Revenge of The 90's & See of Sounds 3.30.13
Cervantes Masterpiece Ballroom
Words & Photos By Brad Yeakel
I was born in 1980, thus the 90's were my "glory days" to quote The Boss. From slap bracelets to pogs, flannels to neon windbreakers, and grunge to gangsta rap... the best and worst of the 90's seemed to be represented at Cervantes' Revenge of the 90's III. The evening featured a rotating cast of Denver's local musicians (much like Polytoxic's annual "Last Waltz" show) and an impressive range of songs. As I entered the Ballroom, November Rain was on the video screens. Curious, I wandered over to The Other Side where The Whales confirmed I was in the right place by playing "Runaway Train" by Soul Asylum. As they ran through songs by Stone Temple Pilots, Oasis, REM, Blind Melon and Radiohead, singer Jonah Wisneski was a vocal chameleon. He sounded remarkably close to the original work of several notable singers. The band had the tones dialed in, and set the bar for an evening of impressive replication.
As I returned to the Ballroom, DJ Mikey Thunder sent us on a journey that morphed from Janes Addiction into Sublime. "This is How We Do it," lead into Suzanne Vega's "Uncle Tom's Diner", which may have been the most bizarre yet interesting twist of his set. I was impressed with his equipment which allowed him to "dj" with music videos, like Kurt Loder dropping jams. He rounded out his set with "The Choice is Yours"> "What's the Scenario" > "Give it Away" > "90210" theme. The tv theme was timed perfectly to bring the band on stage.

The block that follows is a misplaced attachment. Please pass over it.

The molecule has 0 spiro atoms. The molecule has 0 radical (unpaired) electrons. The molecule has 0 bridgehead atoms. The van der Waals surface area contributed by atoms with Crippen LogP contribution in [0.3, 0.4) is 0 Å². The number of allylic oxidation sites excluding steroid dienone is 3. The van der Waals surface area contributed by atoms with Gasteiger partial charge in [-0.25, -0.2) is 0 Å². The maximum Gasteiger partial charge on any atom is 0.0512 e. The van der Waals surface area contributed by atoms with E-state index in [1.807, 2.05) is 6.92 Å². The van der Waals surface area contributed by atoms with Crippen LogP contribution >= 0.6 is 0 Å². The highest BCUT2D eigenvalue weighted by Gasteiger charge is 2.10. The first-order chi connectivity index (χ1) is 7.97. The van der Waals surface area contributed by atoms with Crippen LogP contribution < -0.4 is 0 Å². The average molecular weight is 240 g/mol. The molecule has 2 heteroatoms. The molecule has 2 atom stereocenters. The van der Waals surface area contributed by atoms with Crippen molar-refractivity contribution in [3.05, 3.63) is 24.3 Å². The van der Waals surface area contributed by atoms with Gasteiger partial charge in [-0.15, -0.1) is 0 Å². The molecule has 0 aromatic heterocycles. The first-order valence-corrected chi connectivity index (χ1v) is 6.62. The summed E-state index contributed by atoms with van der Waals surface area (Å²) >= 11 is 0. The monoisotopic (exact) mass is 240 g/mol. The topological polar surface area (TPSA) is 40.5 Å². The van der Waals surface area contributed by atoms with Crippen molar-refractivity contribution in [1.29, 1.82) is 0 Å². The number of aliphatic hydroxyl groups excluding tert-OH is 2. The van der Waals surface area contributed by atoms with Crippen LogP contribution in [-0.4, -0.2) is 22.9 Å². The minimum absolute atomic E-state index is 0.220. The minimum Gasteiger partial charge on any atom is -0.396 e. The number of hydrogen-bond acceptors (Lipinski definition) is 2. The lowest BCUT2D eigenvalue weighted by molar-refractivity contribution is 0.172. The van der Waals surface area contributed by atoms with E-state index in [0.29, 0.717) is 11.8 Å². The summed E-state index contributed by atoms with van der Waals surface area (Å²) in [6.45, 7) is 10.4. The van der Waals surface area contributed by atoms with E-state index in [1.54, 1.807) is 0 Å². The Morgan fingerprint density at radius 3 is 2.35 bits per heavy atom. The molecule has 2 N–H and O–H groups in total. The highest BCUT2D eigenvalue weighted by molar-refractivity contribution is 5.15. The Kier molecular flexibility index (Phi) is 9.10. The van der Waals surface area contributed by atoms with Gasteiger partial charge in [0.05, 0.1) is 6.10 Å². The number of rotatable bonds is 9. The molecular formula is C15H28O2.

I scampered over to the Other Side for my first glimpse of Andreux and See of Sounds. As a fan of Frog's Gone Fishing, it was cool to see Andrew Portwood's side project. What I didn't expect was that his band is largely made up of Frogs Gone Fishing's members. Even Frogs' other guitarist, Trevor Jones, was in the band, though rocked the keys rather than guitar. The sounds differed from the Frogs Gone Fishing style, sharing some space, but with a different perspective. They operated proficiently as they supported a shadowy, exploratory fusion. The progressive improvisation was a welcome diversion from the cover extravaganza, and they had me so mesmerized that I missed the second set opener in the Ballroom... one of my favorites, Notorious BIG's "Juicy."
When I made my way back, Snow's "Informer" reminded me that no amount of comedy can compete with a white guy trying to rap like a Jamaican. Then Coolio, Ice Cube, Digital Underground, TLC, Will Smith, Madonna, The Prodigy, and Daft Punk each played their role in the creation of an atmosphere where flip up sunglasses, acid-washed jeans, and flannels emerged uninhibited. The encore, Pearl Jam's "Evenflow" had a coupe of missteps in what was an otherwise flawless performance. Having watched many of these musicians in other bands, I was a little disappointed that they didn't jam much. These musicians all had decent improv skills, and I felt the show was a bit too much like watching a local cover band... An incredibly talented one, but a cover band, nonetheless. I prefer to watch a band explore and create, to let the music lead them and to follow the musical winds as they blow minds with unexpected synchronicities, glorious peaks, and raw emotion... but I still like to party, and it was fun having a few beers and listening to the soundtrack of my "glory days."
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